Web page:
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American Women's Club of Hamburg

A Movie and Massimo

At the Berlinale there are several films shown that are followed by a dinner which is based on themes or people in the film. This year, the marriage between Massimo Bottura and the documentary about his life is a perfect union.

 First came the film, Chef’s Table “Massimo Bottura“ (USA 2014). This charming documentary, directed by David Gelb, is a true love story throughout in which Massimo Bottura expresses his love of food and family. That love led to his successful three Michelin star restaurant, Osteria Francescana in Modena, Italy. 

Bottura grew up in Modena. He reveals that his interest in cooking began at an early age as he hid from his teasing older brothers under the table where his grandmother was preparing meals, stealing bits of pasta. He bought his first restaurant in Modena, the Trattoria del Campazzo, which came up for sale at precisely the time Bottura needed a life change. When he started, a woman across the field from the restaurant said she could make pasta and a relationship that has endured almost 30 years began. Bottura’s affection for Lidia Cristoni is transparent, as she rolls out dough on a wooden board, working the dough with a long wooden rolling pin. In addition to making pasta, she also teaches Bottura’s staff how to prepare it.

Bottura met Lara Gilmore in the spring of 1993 when he went to New York City and started his shift at Caffé de Nonna in SoHo. He stayed in New York for nine months to experience its food, art and music. Gilmore became his tour guide and his personal tutor on art around the city. When Bottura returned to Modena, she later surprised him there on his birthday. But Bottura had decided to sell Trattoria del Campazzo and accept an invitation from Alain Ducasse to work with him in Monte Carlo at Hotel de Paris. Bottura sold up and moved to Monte Carlo, leaving Lara behind. 

Throughout the rest of the film, the relationship between Gilmore and Bottura is frankly retold as their love story unfolds through old photographs and anecdotes. Their journey is tied to Bottura’s emergence as a truly exceptional chef. It’s hard not to become personally involved and root for both the personal relationship and professional success of the chef. Spoilers here: Gilmore and Bottura marry and have two children together. Gilmore supports Bottura as he challenges the timeless traditions of Italian cooking, which at first means hard times without customers at the restaurant he opened in 1995 in Modena, the Osteria Francescana. But staying true to his loves, inspired by his history, his family and art, he perfects his own cuisine resulting in three Michelin stars and a legacy of unique dishes that are suitable for framing. For instance, in a tribute to Picasso and a colorful twist on civet of hare, the dish Camouflage: Hare in the Woods, would be equally gorgeous on my wall as on my plate. Just take a look through his cookbook, Never Trust a Skinny Italian Chef, which is full of entertaining stories and beautifully illustrated. Learn how some of Bottura’s revolutionary ideas evolved. See this enjoyable film if you can, but be sure to add a visit to Osteria Francescana to your bucket list!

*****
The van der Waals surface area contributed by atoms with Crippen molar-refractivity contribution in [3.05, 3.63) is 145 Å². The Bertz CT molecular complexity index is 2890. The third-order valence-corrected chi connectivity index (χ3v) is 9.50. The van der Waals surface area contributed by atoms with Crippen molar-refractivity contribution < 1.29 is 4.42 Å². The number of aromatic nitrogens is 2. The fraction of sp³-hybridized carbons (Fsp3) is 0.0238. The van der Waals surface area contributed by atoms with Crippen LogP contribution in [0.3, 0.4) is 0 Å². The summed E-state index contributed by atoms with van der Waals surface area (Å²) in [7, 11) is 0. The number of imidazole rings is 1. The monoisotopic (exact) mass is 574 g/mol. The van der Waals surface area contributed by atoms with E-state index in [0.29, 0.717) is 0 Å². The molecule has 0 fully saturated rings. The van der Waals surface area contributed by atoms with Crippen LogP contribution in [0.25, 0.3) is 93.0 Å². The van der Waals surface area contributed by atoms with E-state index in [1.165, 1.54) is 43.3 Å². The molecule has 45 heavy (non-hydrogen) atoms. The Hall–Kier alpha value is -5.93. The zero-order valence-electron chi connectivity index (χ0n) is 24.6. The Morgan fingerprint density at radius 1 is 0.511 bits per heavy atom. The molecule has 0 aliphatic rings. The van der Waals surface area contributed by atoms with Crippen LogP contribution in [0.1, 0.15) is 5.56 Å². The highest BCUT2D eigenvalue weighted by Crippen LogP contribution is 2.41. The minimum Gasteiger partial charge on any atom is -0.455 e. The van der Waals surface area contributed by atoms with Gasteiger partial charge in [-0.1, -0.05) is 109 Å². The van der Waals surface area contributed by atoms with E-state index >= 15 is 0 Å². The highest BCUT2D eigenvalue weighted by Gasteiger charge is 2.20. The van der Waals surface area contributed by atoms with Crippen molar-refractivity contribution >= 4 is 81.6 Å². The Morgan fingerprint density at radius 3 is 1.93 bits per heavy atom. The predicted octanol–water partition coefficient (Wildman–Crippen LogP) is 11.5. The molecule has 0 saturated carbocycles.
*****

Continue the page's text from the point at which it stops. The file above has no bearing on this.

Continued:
After the film we all retired to the Gropius Mirror Restaurant where we would later be joined by Bottura, some colleagues and Director Gelb for a discussion. The film certainly raised expectations for the dinner to follow, which were well exceeded by the memorable meal Bottura and Christian Lohse (Fischers Fritz Restaurant in Berlin) presented. Most of the menu sounds very simple beginning with the Amuse Bouche: Small filled bell pepper. There was a little surprise from the Chef: Memory of a Mortadella Sandwich. Then the starter: Caponata of aubergine, coriander coulis, followed by the main course: Risotto Cacio e Pepe. And finished with a more elaborate dessert: Unset coffee chocolate cream, pistachio jus, salted cinnamon-blossom sugar.

The courses, however, could not have been more surprising and complex. The miniature bell pepper was filled with a cacophony of flavors, too sophisticated for my inexperienced palate to identify but merely savor. Then came the treat from the chef, a fluffy foam of mortadella, lighter than a paté but with the richness of one, just delicious. The aubergine was beautifully presented and equally beautiful to taste. The risotto was thick and creamy with a real bite of pepper. The experience was further enhanced by Bottura as he retold his fascinating story of how he created the dish to save thousands of parmesan cheese wheels that were damaged in an earthquake. The entire meal was complimented by a Riesling wine from Weingut Künstler, Rheingau, which was so fresh and fruity and free flowing that there was no need for red wine. The coffee chocolate cream was delightfully decadent and came in a martini glass rimmed with cinnamon sugar which made licking the glass the final pleasure!

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